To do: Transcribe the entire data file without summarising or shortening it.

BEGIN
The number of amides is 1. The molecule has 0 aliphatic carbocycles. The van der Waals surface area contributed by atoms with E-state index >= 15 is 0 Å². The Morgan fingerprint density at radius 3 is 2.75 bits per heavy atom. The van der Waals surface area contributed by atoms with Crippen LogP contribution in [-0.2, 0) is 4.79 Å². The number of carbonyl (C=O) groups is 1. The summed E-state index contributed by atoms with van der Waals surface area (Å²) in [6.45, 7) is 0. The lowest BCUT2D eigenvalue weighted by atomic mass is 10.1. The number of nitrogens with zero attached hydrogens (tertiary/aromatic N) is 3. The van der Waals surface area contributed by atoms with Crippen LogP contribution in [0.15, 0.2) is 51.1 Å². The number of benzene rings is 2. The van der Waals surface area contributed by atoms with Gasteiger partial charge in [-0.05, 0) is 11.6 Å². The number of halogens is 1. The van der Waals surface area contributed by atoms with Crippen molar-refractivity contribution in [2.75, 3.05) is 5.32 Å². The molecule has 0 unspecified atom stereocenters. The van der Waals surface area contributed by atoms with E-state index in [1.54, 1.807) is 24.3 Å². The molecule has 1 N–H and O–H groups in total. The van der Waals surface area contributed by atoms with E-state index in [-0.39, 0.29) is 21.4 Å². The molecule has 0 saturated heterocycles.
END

The number of amides is 1. The molecule has 0 aliphatic carbocycles. The van der Waals surface area contributed by atoms with E-state index >= 15 is 0 Å². The Morgan fingerprint density at radius 3 is 2.75 bits per heavy atom. The van der Waals surface area contributed by atoms with Crippen LogP contribution in [-0.2, 0) is 4.79 Å². The number of carbonyl (C=O) groups is 1. The summed E-state index contributed by atoms with van der Waals surface area (Å²) in [6.45, 7) is 0. The lowest BCUT2D eigenvalue weighted by atomic mass is 10.1. The number of nitrogens with zero attached hydrogens (tertiary/aromatic N) is 3. The van der Waals surface area contributed by atoms with Crippen LogP contribution in [0.15, 0.2) is 51.1 Å². The number of benzene rings is 2. The van der Waals surface area contributed by atoms with Gasteiger partial charge in [-0.05, 0) is 11.6 Å². The number of halogens is 1. The van der Waals surface area contributed by atoms with Crippen molar-refractivity contribution in [2.75, 3.05) is 5.32 Å². The molecule has 0 unspecified atom stereocenters. The van der Waals surface area contributed by atoms with E-state index in [1.54, 1.807) is 24.3 Å². The molecule has 1 N–H and O–H groups in total. The van der Waals surface area contributed by atoms with E-state index in [-0.39, 0.29) is 21.4 Å². The molecule has 0 saturated heterocycles.